Flaws in the savings market, as people fail to save for a rainy day
At the same time, a report by GoCompare Money revealed that around a quarter of people have no savings at all, showing more needs to be done to encourage saving.
In 2015, the regulator found that 80% of easy access accounts had not been switched in the previous three years, potentially leaving people earning low rates on their savings.
Efforts to solve the problem, including publishing the rates on existing accounts – which showed the average rate on a closed branch-based account was 0.1% – and seven-day switching for ISAs. The Financial Conduct Authority (FCA) said the problems hadn’t been solved by these so-called ‘Sunlight Remedies’.
The GoCompare Money survey found that while 50% of UK adults save on a regular basis into a bank or building society account; a quarter don’t have any savings at all to cover unexpected bills or emergency costs.
The average sum earmarked for ‘rainy day’ emergencies was £1,300 but, 42% of UK adults have £500 or less set aside. Trust remains a significant issue; over a fifth (21%) of those surveyed said after the credit crunch they no-longer trusted the sector; 37% think that banks have done nothing to improve their reputation since the financial crisis; and 13% of people have looked at alternatives to traditional bank and building society savings accounts.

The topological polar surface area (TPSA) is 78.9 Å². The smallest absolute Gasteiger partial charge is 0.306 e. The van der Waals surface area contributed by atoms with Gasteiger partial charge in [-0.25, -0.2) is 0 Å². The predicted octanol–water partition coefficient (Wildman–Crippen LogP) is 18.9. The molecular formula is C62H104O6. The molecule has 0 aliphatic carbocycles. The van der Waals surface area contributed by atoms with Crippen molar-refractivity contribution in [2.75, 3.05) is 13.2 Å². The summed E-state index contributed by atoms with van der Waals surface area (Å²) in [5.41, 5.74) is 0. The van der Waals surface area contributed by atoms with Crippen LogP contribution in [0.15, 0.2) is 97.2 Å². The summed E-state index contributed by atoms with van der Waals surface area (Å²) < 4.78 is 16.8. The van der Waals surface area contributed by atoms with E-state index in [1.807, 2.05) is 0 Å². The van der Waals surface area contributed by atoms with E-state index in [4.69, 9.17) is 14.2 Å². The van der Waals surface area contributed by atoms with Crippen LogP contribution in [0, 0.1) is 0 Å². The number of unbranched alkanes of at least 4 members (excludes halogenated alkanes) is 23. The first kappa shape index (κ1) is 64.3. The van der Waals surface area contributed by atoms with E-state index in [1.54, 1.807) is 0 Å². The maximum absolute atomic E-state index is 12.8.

Sarah Coles, personal finance analyst at Hargreaves Lansdown, said: “While it’s good news that (the FCA) is trying to improve things, the fact that it is planning more consultations and proposals means there won’t be a solution overnight.
“This is going to be a tough nut to crack, so it’s important to take action with your own savings as soon as possible. You can put your emergency cash savings safety net into an easy access savings account paying up to 1.35%. After that it’s important to work out the most sensible period of time to lock your savings away. You can, for example, get up to 2.1% if you fix for two years, and 2.56% if you fix for five. Because while savings rates are hardly a reason to be cheerful at the moment, it doesn’t mean you need to stick with a savings account that’s profoundly depressing.”
Georgie Frost, consumer advocate at GoCompare, said; “A rainy day savings fund is not just a nice thing to have, it is essential…The perceived wisdom is to have at least three months’ worth of outgoings saved as an emergency fund. Official figures set the average monthly salary around £2,300 – which suggests that many people’s ‘rainy day’ savings typically fall short of the ideal target.”